#6: Coffee is good/bad for your health

Honestly, I have done extensive reading on this subject and I have read articles stating that coffee prevents cancer only to read one that suggests it can cause it. Similarly, I have read that it aids in weight loss but also read that it has no effect on it. Coffee itself contains very few calories, negligible amounts of vitamins and minerals etc. so I think it is safe to say that moderate to high consumption of coffee will not have any significant effects (positive or negative) on your health.

Keep sipping!

Post by Grant Mouton
Self–proclaimed coffee guru, coffee education addict, SCAA/SCAE accredited.
Brand manager at % Arabica.


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24 comments, add your own...


  1. cajie says:

    Good stuff right there. I am learning a lot about coffee.

  2. Re. says:

    Hi Grant, is there a way to contact you regarding an issue with one of your baked goods?

  3. Tima says:

    I love your articles– they’re always so informative! I did have one tangential question: What does the “%” in Arabica’s logo stand for? I can’t figure it out and it’s been eating at me!

  4. jm says:

    tried your coffee its real good but its cold (i know you mentioned it in previous post about tastes buds flavors and stuff etc) but it should be warmer specially with the cold weather.
    fell in LOVE with your salted chocolate fudge cake.

    • Grant Mouton says:

      Hello JM,

      Feel free to ask our baristas to make it extra hot, they won’t have a problem making it just the way you like.

      :)

  5. Visakar says:

    If I drink espresso during the evening, I can’t sleep at night. Is this common problem or only I have this issue.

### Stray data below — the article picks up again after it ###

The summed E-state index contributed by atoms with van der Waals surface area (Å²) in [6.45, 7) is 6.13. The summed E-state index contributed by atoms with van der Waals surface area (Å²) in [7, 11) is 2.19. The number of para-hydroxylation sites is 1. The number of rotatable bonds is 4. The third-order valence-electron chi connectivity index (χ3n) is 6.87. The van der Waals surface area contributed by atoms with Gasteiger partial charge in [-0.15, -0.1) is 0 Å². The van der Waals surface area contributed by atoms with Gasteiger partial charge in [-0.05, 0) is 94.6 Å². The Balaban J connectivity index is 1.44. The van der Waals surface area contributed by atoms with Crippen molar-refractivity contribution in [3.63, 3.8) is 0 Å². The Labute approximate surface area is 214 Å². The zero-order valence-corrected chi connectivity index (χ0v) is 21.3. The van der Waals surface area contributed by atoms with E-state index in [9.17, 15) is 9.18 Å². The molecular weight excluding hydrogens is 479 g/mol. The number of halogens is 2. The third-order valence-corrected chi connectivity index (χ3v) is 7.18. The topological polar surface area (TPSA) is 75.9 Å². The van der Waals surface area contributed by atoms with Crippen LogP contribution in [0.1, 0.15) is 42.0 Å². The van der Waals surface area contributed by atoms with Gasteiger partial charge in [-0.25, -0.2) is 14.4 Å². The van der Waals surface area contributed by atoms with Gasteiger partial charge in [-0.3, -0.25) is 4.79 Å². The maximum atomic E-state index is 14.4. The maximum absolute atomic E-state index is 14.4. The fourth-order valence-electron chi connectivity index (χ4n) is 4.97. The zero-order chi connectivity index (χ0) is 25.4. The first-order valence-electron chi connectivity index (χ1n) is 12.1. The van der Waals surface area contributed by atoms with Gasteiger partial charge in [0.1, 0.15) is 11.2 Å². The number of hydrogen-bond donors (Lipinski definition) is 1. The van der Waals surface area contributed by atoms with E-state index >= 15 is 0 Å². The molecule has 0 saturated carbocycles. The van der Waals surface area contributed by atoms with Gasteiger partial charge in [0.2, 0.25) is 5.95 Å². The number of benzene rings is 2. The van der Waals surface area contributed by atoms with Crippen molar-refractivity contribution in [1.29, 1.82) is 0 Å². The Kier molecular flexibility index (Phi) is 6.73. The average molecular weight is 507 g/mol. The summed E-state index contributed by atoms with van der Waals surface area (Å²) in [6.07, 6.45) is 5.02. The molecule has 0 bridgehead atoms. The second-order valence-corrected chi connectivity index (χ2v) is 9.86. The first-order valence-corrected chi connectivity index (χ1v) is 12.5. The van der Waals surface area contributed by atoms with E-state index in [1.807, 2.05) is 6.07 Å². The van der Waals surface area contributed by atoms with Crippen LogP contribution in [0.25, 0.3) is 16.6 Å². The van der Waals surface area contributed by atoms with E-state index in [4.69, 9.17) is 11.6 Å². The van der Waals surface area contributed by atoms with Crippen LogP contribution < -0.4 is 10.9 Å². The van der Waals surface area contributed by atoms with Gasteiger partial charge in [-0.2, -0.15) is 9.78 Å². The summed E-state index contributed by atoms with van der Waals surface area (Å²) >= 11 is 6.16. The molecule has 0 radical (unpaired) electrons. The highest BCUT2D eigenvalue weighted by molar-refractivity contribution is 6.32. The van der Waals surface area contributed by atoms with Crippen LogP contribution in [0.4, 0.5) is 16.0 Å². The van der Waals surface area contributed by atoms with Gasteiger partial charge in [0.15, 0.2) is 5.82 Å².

• Grant Mouton says:

      Hello Visakar,

      People have different sensitivities to caffeine, however a large dose should only push your circadian rythym back about an hour. If you don’t like decaf, try eating a banana as the potassium is said to aid the

  6. MJ says:

    Great article. I just want to add a couple of things in terms of benefits vs. Bad effects; in a recent study, coffee was found to be a ‘sirt food’ which can generally be described as a metabolism booster. Between that and it’s diuretic properties, if ingested black with no sugar, it helps you lose calories / water retention, but only if you’re already eating healthy. The argument against coffee is of course, if you have high blood pressure… Stay away from it. Good thing for me, my blood pressure is great!

  7. Grant,

    I was at Arabica Friday morning and ordered an Americano. I found it surprisingly hot, like really hot. Is that usually the case with Arabica’s Americanos? Because I remember you writing about how great tasting, high quality coffee should never be too hot.

  8. mentabolism says:

    Could you provide more info on the ratio of espresso to milk for those drinks.
    Thanks

    • Grant Mouton says:

      Hello mentabolism,

      The ratios are as follows:

      Macchiato- 1 part espresso to one part milk foam
      Cortado – 1 part espresso to one part steamed milk
      Cappucino – 1 part espresso; 1 part steamed milk; 1 part milk foam
      Cafe bon bon – equal parts espresso, condensed milk and steamed milk

  9. Abdulaziz says:

    You should post a novice’s guide to a specialty coffee house. Basically, a guide on how to maneuver through the menu and the jargon baristas throw at you.

    It seems like such a wonderful world that is too passionate for a novice to stroll through easily.